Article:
Front Page Titles (by Subject) 41.: Letter to Félix Coudroy - The Collected Works of Frédéric Bastiat. Vol. 1: The Man and the Statesman: The Correspondence and Articles on Politics
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41.: Letter to Félix Coudroy - Frédéric Bastiat, The Collected Works of Frédéric Bastiat. Vol. 1: The Man and the Statesman: The Correspondence and Articles on Politics 
The Collected Works of Frédéric Bastiat. Vol. 1: The Man and the Statesman: The Correspondence and Articles on Politics, translated from the French by Jane and Michel Willems, with an introduction by Jacques de Guenin and Jean-Claude Paul-Dejean. Annotations and Glossaries by Jacques de Guenin, Jean-Claude Paul-Dejean, and David M. Hart. Translation editor Dennis O’Keeffe (Indianapolis: Liberty Fund, 2011).
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Letter to Félix Coudroy
18 . . .83
[vol. 1, p. 59]
I left Dunoyer’s this morning at one o’clock. The guests were those I mentioned, plus M. de Tracy.84 Political economy was scarcely touched upon; these people dabble in it as amateurs. However, during dinner free trade was discussed a little. M. X said that the English were putting on an act. I did not think it appropriate to challenge this term, but I was very tempted to ask him if he believed in the principle of freedom or not. For in the end, if he believed in it, why did he not want the English to believe in it too? Because it is in their interest? I remembered your argument: if people formed a temperance society, should we denigrate it on the grounds that it is in people’s interest to be temperate? If I write a sophism on this subject, I will slip this refutation into it. After dinner, I was drawn into a game of whist: a wasted evening. The entire editorial staff of the journal was there: Wolowski, Villermé, Blaise, Monjean, etc., etc. . . . another disappointment, I fear. Z—— is crazy about agriculture, and about protectionism. Truly, I am getting a close view of things and feel that I might do good and pay my debt to the human race.
Let us return to the journal. No one asked me for a definite commitment; now I will wait. I am discussing it with my aunt; I need to see what she thinks. She would certainly let me follow my inclination if she saw a financial future in it and, humanly speaking, she would be right; she cannot comprehend the extent of the position I could be taking. If she speaks to you about it, let me know the effect that my letter has. For my part, I will tell you about the effect my League will produce. Will anyone read it? I doubt it. We are snowed under with reading matter here. If I told you that, except for Dunoyer and Say, none of my colleagues has read Comte! You already know that —— has not read Malthus. At dinner, Tracy said that the extreme poverty in Ireland85 proved Malthus’s doctrine wrong! I have heard it said to someone that there was some good in the Treatise on Legislation86 and above all in the Treatise on Property.87 Poor Comte! Say told me his sad story; persecution and his probity killed him.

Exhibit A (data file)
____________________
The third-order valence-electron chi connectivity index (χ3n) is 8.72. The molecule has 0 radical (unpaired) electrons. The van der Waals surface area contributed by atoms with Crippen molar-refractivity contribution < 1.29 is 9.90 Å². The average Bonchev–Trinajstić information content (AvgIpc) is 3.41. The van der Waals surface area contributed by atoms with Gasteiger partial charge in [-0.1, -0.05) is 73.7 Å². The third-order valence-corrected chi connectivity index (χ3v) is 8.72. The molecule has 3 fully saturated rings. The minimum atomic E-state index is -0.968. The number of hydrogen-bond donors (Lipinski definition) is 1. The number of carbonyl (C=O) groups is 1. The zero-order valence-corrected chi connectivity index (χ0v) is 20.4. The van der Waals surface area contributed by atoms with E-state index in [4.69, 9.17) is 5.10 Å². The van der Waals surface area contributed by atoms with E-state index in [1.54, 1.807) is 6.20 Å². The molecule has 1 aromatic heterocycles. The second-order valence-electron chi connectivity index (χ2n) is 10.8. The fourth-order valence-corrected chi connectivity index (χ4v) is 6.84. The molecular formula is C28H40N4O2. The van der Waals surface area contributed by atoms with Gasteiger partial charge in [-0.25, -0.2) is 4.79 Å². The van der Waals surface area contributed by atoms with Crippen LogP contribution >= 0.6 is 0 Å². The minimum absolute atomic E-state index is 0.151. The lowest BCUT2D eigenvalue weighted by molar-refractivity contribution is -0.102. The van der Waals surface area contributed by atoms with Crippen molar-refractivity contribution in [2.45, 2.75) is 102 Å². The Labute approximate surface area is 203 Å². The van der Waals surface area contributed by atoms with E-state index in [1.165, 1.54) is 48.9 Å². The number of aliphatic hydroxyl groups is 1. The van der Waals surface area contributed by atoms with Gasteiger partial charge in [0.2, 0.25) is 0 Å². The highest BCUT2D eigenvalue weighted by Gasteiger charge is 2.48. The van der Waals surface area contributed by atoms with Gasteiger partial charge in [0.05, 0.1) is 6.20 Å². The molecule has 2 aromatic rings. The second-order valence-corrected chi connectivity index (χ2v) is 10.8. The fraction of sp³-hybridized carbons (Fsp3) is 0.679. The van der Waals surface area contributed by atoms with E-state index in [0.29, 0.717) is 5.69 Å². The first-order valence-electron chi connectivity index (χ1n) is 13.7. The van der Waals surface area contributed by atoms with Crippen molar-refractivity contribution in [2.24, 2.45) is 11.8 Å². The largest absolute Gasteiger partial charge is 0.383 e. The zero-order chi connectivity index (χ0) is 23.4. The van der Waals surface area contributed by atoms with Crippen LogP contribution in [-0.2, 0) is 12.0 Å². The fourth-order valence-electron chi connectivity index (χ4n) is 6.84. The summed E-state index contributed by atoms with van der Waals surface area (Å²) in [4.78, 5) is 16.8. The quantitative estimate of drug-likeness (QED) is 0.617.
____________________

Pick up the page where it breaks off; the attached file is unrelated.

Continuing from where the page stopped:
You will, of course, not breathe a word on what I have told you about the management of the journal. You will appreciate that this news would cause an unfortunate stir.
I think that I have told you that the publisher of the League is also going to publish the Sophisms. This will be a small, low-cost book, but the title is not attractive. I am looking for another; please help me. The small book by Mathieu de Dombasle was entitled “A Shaft of Common Sense,” etc.
As I cannot cover all the sophisms in one small volume, if it sells well, I will write another.88 It would be a good thing if, for your part, you dealt with a few. I would alternate them with mine and that would enable you at least to make the acquaintance of my colleagues and you could then, if you wanted, have yourself published at no cost, which is not a simple matter.
Farewell, my dear Félix; write to me.
[83 ]No month given.
[84 ]Antoine Destutt de Tracy.
[85 ]Ireland had 5.2 million inhabitants in 1801, 8.2 million in 1841—an increase of 58 percent in forty years, in spite of two million emigrants. The misery was due not to an excessive population increase but to the fact that an Ireland living mainly on potatoes found one-third of the harvest destroyed by blight in 1845 and the entire harvest destroyed in 1846.
[86 ]Comte, Traité de législation.
[87 ]Comte, Traité de la propriété.
[88 ]Economic Sophisms.